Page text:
The Nurse-Practitioner Abroad: Working as an NP Internationally

The Nurse-Practitioner Abroad: Working as an NP Internationally

This story was originally published by The Professional Nurse blog, a trusted and reliable source for nursing career advice, news, and academic resources.

Ever since the advent of the Nurse Licensure Compact, working as a registered nurse in half of the states in the United States has become almost seamless. The multistate license is particularly helpful for nurses who work as travelers and for nurses who live near state borders. The evolving APRN Compact will similarly provide for nurses in advanced practice as long as they continue to work in the United States.

As someone who lives in the Metropolitan DC area, I see friends and neighbors move from country to country as readily as many people seem to go to the grocery store. The area is, naturally, home to a large number of government and international agency employees. I started to wonder, how would I continue to work as a nurse-practitioner if my family needed to relocate overseas? I found my options limited. Few countries recognize the role of an advanced practice nurse (APN).

Registered nurses in the United States enjoy a broad scope of practice compared to nurses in much of the rest of the world. The concept of advance practice nursing? Virtually unheard of outside North America and Europe. In only a handful of countries would it be possible for me to continue working legitimately as an advanced practice nurse. Once I had met local requirements, that is.

Setting aside visa, work permit, and language-proficiency requirements, let’s look at what it would take to work as an APN in some of these places.

The APN role in Canada has come a long way during the past 15 to 20 years. It is similar to the APN role in the United States. Canada recognizes nurse-practitioners as autonomous providers. An APN license requires both graduate-level education and clinical experience. The process for foreign-trained APNs to qualify for licensure in Canada varies among Canadian provinces. In general, you would need to have your NP educational program approved, apply (a multi-step process) for and pass the appropriate NP exam, supply copies of your various licenses and pay fees in excess of $2,000.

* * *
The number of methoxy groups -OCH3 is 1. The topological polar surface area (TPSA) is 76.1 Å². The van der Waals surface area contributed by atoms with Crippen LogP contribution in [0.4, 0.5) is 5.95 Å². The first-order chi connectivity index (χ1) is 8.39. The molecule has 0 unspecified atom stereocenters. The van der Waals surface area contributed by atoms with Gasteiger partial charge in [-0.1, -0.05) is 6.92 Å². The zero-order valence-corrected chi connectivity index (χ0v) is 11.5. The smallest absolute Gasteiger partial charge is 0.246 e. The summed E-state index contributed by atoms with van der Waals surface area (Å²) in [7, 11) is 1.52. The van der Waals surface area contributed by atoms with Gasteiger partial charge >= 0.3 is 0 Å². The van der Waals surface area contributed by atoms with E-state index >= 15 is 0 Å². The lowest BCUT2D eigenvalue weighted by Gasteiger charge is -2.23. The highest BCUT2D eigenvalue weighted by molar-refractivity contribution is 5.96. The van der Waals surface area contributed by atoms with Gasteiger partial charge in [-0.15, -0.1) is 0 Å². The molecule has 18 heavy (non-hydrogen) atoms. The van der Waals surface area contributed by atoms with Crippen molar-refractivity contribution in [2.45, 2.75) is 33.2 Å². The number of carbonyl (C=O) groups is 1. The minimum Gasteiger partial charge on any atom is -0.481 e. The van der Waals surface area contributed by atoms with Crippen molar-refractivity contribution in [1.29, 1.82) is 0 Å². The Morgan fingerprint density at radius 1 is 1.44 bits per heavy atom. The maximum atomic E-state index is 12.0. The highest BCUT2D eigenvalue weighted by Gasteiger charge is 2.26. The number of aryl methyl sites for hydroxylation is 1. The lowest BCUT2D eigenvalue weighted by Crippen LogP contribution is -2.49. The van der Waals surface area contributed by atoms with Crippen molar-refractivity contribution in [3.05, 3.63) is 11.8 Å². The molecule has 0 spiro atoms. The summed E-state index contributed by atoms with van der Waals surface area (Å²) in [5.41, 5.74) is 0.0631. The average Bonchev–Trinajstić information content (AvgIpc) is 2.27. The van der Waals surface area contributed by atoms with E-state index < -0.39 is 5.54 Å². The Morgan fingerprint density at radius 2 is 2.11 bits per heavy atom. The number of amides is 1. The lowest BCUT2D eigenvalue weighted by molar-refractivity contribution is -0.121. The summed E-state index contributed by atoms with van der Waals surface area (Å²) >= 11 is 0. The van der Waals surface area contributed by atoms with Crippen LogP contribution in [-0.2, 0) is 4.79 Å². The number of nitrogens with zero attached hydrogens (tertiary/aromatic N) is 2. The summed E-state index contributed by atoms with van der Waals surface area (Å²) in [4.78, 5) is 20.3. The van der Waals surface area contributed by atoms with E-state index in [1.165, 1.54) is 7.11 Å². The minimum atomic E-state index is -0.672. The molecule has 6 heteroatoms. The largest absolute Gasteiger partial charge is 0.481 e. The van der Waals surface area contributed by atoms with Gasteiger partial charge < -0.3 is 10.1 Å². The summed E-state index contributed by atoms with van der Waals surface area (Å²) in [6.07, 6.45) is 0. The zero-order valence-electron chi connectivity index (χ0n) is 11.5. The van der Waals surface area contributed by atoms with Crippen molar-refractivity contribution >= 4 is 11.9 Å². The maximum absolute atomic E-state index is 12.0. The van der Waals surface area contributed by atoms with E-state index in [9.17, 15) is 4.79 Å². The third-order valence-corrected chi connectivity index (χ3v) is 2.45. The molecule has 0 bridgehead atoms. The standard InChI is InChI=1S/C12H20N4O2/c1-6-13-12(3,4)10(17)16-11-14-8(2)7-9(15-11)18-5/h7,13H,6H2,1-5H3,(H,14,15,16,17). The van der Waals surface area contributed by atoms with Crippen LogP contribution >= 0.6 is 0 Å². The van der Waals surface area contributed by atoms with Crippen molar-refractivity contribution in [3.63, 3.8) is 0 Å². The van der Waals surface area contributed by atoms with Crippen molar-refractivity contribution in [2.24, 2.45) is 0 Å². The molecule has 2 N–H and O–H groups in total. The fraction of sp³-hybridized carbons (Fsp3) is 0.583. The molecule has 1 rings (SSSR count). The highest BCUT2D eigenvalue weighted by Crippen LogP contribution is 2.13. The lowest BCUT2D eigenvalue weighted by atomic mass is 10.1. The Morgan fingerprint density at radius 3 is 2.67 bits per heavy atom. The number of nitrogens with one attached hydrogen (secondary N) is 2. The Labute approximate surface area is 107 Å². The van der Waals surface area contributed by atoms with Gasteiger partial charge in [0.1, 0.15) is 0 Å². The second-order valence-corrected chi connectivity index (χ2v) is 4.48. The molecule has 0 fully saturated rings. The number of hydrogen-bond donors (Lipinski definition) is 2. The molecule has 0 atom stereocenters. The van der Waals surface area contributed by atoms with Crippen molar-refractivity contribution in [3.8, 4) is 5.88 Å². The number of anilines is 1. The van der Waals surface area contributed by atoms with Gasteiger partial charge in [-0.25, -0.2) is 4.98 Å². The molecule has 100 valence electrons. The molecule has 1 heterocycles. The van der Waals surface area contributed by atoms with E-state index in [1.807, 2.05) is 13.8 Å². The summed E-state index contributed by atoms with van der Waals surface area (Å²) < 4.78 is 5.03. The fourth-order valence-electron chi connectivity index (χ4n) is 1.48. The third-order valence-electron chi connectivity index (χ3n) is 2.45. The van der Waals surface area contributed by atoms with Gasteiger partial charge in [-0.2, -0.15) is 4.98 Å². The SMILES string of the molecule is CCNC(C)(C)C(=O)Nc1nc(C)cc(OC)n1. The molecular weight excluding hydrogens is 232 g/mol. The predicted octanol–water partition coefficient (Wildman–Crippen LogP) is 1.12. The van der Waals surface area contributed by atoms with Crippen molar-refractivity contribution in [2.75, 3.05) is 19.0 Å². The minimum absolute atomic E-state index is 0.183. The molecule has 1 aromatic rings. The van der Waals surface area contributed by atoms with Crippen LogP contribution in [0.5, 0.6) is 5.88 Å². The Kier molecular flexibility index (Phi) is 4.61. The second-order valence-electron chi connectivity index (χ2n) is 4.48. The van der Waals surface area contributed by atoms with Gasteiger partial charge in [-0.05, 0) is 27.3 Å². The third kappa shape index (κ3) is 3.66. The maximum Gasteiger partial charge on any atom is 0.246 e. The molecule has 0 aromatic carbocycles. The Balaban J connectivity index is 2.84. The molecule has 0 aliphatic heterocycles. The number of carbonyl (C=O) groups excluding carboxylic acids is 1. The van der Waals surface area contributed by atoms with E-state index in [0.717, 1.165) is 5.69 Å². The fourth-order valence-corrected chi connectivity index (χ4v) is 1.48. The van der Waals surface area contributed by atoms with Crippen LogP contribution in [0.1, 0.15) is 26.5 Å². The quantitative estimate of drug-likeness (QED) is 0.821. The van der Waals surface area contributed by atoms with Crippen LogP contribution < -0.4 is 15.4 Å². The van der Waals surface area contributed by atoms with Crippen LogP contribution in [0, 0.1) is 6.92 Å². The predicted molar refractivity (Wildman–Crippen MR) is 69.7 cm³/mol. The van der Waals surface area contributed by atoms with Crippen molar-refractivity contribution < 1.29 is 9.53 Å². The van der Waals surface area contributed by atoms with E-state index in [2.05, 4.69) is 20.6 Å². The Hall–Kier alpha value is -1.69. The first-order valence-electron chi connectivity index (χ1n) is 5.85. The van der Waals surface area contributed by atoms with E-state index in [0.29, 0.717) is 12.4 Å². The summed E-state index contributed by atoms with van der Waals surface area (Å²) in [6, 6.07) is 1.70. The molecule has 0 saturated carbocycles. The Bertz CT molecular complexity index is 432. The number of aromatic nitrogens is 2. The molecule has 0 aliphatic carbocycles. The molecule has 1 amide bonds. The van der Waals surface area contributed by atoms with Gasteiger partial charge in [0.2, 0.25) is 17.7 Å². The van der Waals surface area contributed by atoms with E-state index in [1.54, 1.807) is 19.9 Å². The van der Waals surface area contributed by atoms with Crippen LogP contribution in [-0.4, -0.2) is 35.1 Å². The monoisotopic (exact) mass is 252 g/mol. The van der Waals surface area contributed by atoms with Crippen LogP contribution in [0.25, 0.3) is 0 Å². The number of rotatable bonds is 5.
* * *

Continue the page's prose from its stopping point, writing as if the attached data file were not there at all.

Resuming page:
Once you leave North America, your options for practicing as an APN are limited. In Nigeria, for example, where decades of wars, conflicts and political instability reduced medical manpower, the APN role has started to evolve. Nigeria recognizes only the advanced practices of midwives and certified registered nurse anesthetists. Licensure in those specialties requires application, verification of your state nursing license, a statement of good standing from your state board of nursing, official transcripts from the nursing school(s) you attended, approval of your educational program, taking and passing Nigeria’s licensing exams, and the completion of three months of orientation.

In Israel, where advanced practice nursing is still in its infancy, one must be a citizen or resident of Israel to qualify for nursing licensure. The process of obtaining licensure in Israel is not unlike the process in Canada and Nigeria – it requires paperwork, testing (including simulation testing) and fees. In fact, these requirements are fairly standard.

What is not standard is the scope of advanced practice nursing. In places like Nigeria and Israel, advanced practice nursing is restricted to certain specialties. In Finland, nurses work in advanced practice roles but do so without any standardization in education and without an advanced practice license. Thailand recognizes APNs, but the APN role is not well defined. One third of APNs in Thailand work in places where doctors are not present and often end up providing care beyond their legal scope.

Obtaining a license as an APN in another country will require planning and patience. The process can take as few as six months or as long as two years. Many countries do not recognize educational programs that are completed online. You should expect compensation to be much less than you would earn in the United States.

If the overseas licensing process is overly daunting, you might want to consider other career possibilities. You may not be able to work the way you do in the US, but you may be able to teach, do research or hold management positions in health care – all without going through the laborious licensing process. International healthcare jobs are plentiful owing to USAID, the US State Department, the CIA, the United Nations, and the World Health Organization and will generally not require a foreign license. International job listings can also be found at devex.com/jobs and reliefweb.int/jobs.